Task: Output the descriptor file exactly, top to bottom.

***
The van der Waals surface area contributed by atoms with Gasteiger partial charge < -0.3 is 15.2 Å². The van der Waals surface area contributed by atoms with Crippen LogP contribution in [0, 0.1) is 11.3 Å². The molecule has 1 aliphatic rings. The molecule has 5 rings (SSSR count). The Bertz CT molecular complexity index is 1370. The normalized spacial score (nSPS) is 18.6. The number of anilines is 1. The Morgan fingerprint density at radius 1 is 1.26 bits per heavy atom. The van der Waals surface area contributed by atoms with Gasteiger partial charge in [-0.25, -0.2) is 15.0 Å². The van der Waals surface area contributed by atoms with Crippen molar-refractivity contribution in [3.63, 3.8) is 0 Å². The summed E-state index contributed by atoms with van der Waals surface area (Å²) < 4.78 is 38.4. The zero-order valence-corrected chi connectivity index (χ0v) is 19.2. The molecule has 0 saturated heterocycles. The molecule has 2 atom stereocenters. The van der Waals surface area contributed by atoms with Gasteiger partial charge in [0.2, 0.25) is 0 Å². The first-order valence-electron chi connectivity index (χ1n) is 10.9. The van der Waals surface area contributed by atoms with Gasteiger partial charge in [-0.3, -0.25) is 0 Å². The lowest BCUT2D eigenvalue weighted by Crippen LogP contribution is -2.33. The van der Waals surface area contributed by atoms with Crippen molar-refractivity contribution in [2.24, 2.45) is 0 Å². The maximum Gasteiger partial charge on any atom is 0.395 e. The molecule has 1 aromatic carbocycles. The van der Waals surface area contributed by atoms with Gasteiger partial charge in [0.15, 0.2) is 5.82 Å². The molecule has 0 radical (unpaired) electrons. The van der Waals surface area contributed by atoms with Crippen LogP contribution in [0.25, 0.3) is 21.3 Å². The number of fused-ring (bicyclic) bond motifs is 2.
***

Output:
The van der Waals surface area contributed by atoms with Gasteiger partial charge < -0.3 is 15.2 Å². The van der Waals surface area contributed by atoms with Crippen LogP contribution in [0, 0.1) is 11.3 Å². The molecule has 1 aliphatic rings. The molecule has 5 rings (SSSR count). The Bertz CT molecular complexity index is 1370. The normalized spacial score (nSPS) is 18.6. The number of anilines is 1. The Morgan fingerprint density at radius 1 is 1.26 bits per heavy atom. The van der Waals surface area contributed by atoms with Gasteiger partial charge in [-0.25, -0.2) is 15.0 Å². The van der Waals surface area contributed by atoms with Crippen molar-refractivity contribution in [3.63, 3.8) is 0 Å². The summed E-state index contributed by atoms with van der Waals surface area (Å²) < 4.78 is 38.4. The zero-order valence-corrected chi connectivity index (χ0v) is 19.2. The molecule has 0 saturated heterocycles. The molecule has 2 atom stereocenters. The van der Waals surface area contributed by atoms with Gasteiger partial charge in [0.2, 0.25) is 0 Å². The first-order valence-electron chi connectivity index (χ1n) is 10.9. The van der Waals surface area contributed by atoms with Gasteiger partial charge in [-0.3, -0.25) is 0 Å². The lowest BCUT2D eigenvalue weighted by Crippen LogP contribution is -2.33. The van der Waals surface area contributed by atoms with Crippen molar-refractivity contribution in [2.24, 2.45) is 0 Å². The maximum Gasteiger partial charge on any atom is 0.395 e. The molecule has 1 aromatic carbocycles. The van der Waals surface area contributed by atoms with Gasteiger partial charge in [0.15, 0.2) is 5.82 Å². The molecule has 0 radical (unpaired) electrons. The van der Waals surface area contributed by atoms with Crippen LogP contribution in [0.25, 0.3) is 21.3 Å². The number of fused-ring (bicyclic) bond motifs is 2.